French accents (a, e, o, u, i)
For English speakers, French pronunciation might be a little bit different and hard. There are quite a lot of similarities between these two languages.
In this lesson you will find a detailed explanation of pronunciation of the vowels with accents and the pronunciation. Once you have mastered these rules you won't have problems neither with spelling nor with pronunciation.
- 1.Pronunciation of French vowels
- 2.The Vowel E
- 2.1.The acute E
- 2.2.The grave E
- 2.3.The umlet E
- 2.4.The circumflex E
- 3.The Vowel A
- 3.1.The grave A
- 3.2.The circumflex A
- 4.The Vowel U
- 4.1.the grave U
- 4.2.The circumflex U
- 4.3.The umlet U
- 5.The Vowel O
- 5.1.The circumflex o
- 6.The Vowel I
- 6.1.The circumflex I
- 6.2.The umlet I
1) Pronunciation of French vowels
The French alphabet contains the same vowels as the English alphabet (A, E, I, O, U, Y) except the y, but the sounds of each of these vowels is different than their English counterparts.
The Vowel E
The French letter E has many different sounds as a closed syllable and as an open syllable, it's not wrong if you don't know how to distinguish these two syllables until you don't do pronunciation errors.
In the alphabet the e is generally pronounced [ə].
Moreover, this letter can take all three accents of the French language: the acute, the grave, the circumflex but also can take the umlet.
The acute E
The acute e (French: l'accent aigu) is written é and is usually the sound [e].
The acute follows some rules: we find a -e with an acute accent when
- this vowel is the first letter or vowel of a word except the words en -ère and -ès that take a grave accent.
- this vowel is the last letter of a word including if the word ends with a plural with -s or a -e mute
- No accent on the vowel -e if it is followed by a final consonant d, f, r or if the letter z ends the word
- It marks the sound with the prefixes dé-, mé-, pré-
- at the end of the word on the past participles of verbs -er to the infinitive and être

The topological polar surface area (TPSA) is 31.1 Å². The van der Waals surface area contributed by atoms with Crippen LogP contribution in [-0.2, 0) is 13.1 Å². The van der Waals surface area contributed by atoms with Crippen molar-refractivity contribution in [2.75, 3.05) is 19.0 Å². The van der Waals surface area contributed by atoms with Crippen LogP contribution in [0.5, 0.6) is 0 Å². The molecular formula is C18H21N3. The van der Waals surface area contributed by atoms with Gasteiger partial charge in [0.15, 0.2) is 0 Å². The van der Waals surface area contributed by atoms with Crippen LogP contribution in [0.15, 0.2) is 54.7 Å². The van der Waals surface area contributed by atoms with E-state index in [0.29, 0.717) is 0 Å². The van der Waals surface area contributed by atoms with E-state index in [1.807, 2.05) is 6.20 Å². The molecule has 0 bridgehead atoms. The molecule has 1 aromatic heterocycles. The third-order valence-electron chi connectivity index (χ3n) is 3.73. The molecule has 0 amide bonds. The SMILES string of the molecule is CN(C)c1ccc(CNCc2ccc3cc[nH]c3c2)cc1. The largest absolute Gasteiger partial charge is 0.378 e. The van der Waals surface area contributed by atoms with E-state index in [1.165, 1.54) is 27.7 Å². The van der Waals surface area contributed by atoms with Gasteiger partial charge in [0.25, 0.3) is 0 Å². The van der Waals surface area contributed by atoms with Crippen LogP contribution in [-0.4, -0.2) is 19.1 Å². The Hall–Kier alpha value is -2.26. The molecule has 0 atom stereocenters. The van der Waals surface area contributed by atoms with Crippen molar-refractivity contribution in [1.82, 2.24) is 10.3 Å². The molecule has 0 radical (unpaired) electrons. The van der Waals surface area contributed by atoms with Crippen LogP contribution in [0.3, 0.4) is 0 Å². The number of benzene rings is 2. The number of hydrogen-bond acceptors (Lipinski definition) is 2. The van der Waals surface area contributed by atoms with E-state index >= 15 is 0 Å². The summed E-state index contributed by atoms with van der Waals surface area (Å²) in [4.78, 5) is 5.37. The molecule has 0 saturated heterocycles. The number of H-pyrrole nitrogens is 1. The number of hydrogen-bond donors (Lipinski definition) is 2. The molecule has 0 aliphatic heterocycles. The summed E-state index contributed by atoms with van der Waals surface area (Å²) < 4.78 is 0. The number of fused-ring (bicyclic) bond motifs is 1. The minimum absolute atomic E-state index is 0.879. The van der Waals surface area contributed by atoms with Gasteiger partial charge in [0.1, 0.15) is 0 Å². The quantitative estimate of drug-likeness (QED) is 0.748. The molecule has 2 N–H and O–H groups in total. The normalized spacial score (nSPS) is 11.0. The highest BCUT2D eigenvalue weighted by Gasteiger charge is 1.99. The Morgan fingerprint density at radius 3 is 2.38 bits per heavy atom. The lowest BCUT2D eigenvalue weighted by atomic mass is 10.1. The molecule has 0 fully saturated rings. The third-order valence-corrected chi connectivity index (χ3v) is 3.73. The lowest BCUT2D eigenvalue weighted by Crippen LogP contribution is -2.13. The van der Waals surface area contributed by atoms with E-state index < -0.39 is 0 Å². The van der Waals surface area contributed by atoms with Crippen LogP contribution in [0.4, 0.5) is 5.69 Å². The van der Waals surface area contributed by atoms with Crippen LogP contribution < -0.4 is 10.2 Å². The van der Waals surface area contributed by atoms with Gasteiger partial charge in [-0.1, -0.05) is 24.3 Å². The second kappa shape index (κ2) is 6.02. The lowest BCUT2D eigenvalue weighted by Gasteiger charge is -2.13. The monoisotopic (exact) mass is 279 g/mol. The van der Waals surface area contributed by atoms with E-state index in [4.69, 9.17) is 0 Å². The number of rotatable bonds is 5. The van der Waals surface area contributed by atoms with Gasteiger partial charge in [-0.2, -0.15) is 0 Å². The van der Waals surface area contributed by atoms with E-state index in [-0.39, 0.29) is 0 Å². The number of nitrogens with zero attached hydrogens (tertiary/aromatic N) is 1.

|First letter of a word||éditeur, électronicien, méchanicien, épreuve|
|Last letter of a word||clé, abonnés, lycée, liberté|
|Final consonant||clef, pied, chanter, nez|
|Prefixes||préféré, député, mélange, désigné|
|Past participle||chanté, parlé, donné, tué, été|
Never put an acute accent on a -e preceding an -x:
- Perplexe (puzzled)
- Sexe (Sex)
Never put an acute accent on a -e preceding a double consonant
- Trompette (Trumpet)
- Buvette (Pump room)
- étiquette (Tag)
The grave E
The grave e (French: l'accent grave) is written è and pronounced [ɛ]. The general rule is to put a grave accent on the e when it is preceded by another letter and also followed by a syllable which includes a silent e. In the opposite case we put an acute accent.
We find a grave e:
- at the end of the word, when this singular word ends with s
- on the letter e placed in front of a group of consonants if the second is l or r
|singular words ending with s||succès, accès, congrès, excès, exprès, près, progrès|
|in front of group||trèfle, fièvre, lèpre|
the e in one syllable words is pronounced as [ə]; je, me, ce, que, and it also occurs in the first syllable of the word 'Monsieur' and the form of the verb faire: nous faisons [nu fəzõ]
The acute accent on the e indicates a closed sound while the grave accent e indicates an open sound.
The umlet E
The umlet E (French: le e tréma) is written ë and is prounounced [e]. Its usage is very rare and express that the precedent vowel needs to be pronounced separately.
- Canoë (Canoe)
- Ambiguë (Ambiguous)
- Exiguë (Exiguous)
The circumflex E
The circumflex accent on the e indicate the disappearance of a letter, usually 's'
- Fête (Party)
- Prêt (Loan)
- Forêt (Forest)
- Fenêtre (Window)
The e mute, as a rule, is a e who does not pronounce, we find after a vowel.
- Lycée (High school)
- Bougie (Candle)
- Pluie (Rain)
- Vie (Life)
- Année (Year)
- Joie (Joy)
The Vowel A